kill -9 63015

Run your server file again and everything should be okay.

Reading the Request

Update your file to look like this:

# Library that contains TCPServer
require 'socket'

# Create a new instance of TCPServer on Port 9292
server = TCPServer.new(9292)

# Wait for a Request
# When a request comes in, save the connection to a variable
puts 'Waiting for Request...'
connection = server.accept

# Read the request line by line until we have read every line
puts "Got this Request:"
request_lines = []
line = connection.gets.chomp
while !line.empty?
  request_lines << line
  line = connection.gets.chomp
end

# Print out the Request
puts request_lines

Run your file again and you should see your terminal hanging. Open up a web browser, like Google Chrome, and enter the following into the address bar:

localhost:9292

Go back to your terminal and you should see a print out of the request.

What we just did was start a Server and tell it to wait for a Request. Then we sent a Request using a web browser. When our Server got the Request, it read it and printed it out to the screen line by line.

Answer the following questions in your notebook:

  1. Look at the request that was printed out. What is the verb?
  2. What is the path?
  3. What is the protocol?
  4. What is the first header?
  5. What is the last header?
  6. What is the body?

Generating the Response

If you look back at your web browser, it should say something like localhost refused to connect. Remember, the HTTP cycle includes both a request and a response. Right now, our program is quitting as soon as it gets a response.

Update your file with the following:

# Library that contains TCPServer
require 'socket'

# Create a new instance of TCPServer on Port 9292
server = TCPServer.new(9292)

# Wait for a Request
# When a request comes in, save the connection to a variable
puts 'Waiting for Request...'
connection = server.accept

# Read the request line by line until we have read every line
puts "Got this Request:"
request_lines = []
line = connection.gets.chomp
while !line.empty?
  request_lines << line
  line = connection.gets.chomp
end

# Print out the Request
puts request_lines

# Generate the Response
puts "Sending response."
output = "<html>Hello from the Server side!</html>"
status = "http/1.1 200 ok"
response = status + "\r\n" + "\r\n" + output

# Send the Response
connection.puts response

# close the connection
connection.close

Run this file and send a Request to localhost:9292 from the browser just like before. You should see the text Hello from the Server side in your browser. We now have a successful Client/Server interaction! Notice that when we are done writing the Response, we need to close the connection.

Answer the following questions in your notebook:

  1. For the response we generated, identify each part of the status line.
  2. Identify the headers we sent in the response.
  3. Identify the response body.

After your Server sends a response, the program ends. If you try to refresh the page, you won’t get a connection. Let’s update our code so that the Server will continually accept Requests:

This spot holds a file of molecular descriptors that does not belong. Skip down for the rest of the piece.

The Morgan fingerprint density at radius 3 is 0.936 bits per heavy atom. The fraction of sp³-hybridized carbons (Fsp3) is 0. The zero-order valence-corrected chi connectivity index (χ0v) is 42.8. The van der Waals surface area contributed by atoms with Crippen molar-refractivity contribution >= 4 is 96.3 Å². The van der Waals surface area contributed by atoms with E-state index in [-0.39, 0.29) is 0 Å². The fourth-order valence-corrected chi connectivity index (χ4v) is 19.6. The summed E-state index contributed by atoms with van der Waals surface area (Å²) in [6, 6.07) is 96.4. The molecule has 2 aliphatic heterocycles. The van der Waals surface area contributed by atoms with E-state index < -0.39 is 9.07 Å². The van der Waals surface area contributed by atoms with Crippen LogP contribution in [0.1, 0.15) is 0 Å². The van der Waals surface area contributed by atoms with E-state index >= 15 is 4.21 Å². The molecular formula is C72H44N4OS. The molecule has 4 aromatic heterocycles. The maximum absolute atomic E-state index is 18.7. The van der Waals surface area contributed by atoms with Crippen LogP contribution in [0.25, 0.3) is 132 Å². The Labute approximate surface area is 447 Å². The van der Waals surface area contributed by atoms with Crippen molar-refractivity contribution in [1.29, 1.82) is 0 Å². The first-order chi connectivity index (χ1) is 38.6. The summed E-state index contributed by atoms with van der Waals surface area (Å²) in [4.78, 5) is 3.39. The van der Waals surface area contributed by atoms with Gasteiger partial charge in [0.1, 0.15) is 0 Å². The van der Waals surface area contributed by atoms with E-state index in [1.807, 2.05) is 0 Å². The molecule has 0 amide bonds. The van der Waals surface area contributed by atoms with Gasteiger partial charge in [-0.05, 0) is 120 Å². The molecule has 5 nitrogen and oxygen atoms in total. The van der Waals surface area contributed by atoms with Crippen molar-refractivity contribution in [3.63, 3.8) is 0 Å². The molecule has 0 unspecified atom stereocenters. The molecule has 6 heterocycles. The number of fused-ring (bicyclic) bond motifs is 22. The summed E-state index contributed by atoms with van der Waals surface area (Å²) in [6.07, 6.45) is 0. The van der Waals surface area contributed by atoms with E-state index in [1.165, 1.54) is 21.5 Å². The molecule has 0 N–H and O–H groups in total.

# Library that contains TCPServer
require 'socket'

# Create a new instance of TCPServer on Port 9292
server = TCPServer.new(9292)

loop do
  # Wait for a Request
  # When a request comes in, save the connection to a variable
  puts 'Waiting for Request...'
  connection = server.accept

  # Read the request line by line until we have read every line
  puts "Got this Request:"
  request_lines = []
  line = connection.gets.chomp
  while !line.empty?
    request_lines << line
    line = connection.gets.chomp
  end

  # Print out the Request
  puts request_lines

  # Generate the Response
  puts "Sending response."
  output = "<html>Hello from the Server side!</html>"
  status = "http/1.1 200 ok"
  response = status + "\r\n" + "\r\n" + output

  # Send the Response
  connection.puts response

  # close the connection
  connection.close
end

You should now be able to refresh the page multiple times and get a Response every time.

Note: If you are using Google Chrome, it may send two requests. The first one is the one we are concerned with. Ignore the second one requesting the “favicon”.

Checks for Understanding

  1. Compare and contrast the code you wrote in this tutorial with the Rails apps you’ve written
  2. Can you identify any code snippets from this tutorial that have a similar Rails component?
  3. Can you identify any Rails components that are missing from the code?
  4. Can you identify anything in this tutorial that we don’t have to do in Rails? If so, does Rails just do it for us? Or does it not do it at all?

Extensions

Paths

Right now, our app only generates one response. If you send a request to localhost:9292/users, localhost:9292/unicorns, or locahost:9292/hello, you will get the same response every time. Refactor your code so that your server can respond to different paths. You can pick whatever paths you want, but if you need some ideas:

  • Make you server respond to /hello with a greeting message
  • Make your server to respond to /bio with a short biography for yourself
  • Make your server respond to /random with a random number
  • Make your server respond to any other path with a 404

Verbs

Once you have made your server respond to a couple of different paths, try to make it respond to different verbs for the same path. For example, generate different responses for GET /hello and POST /hello.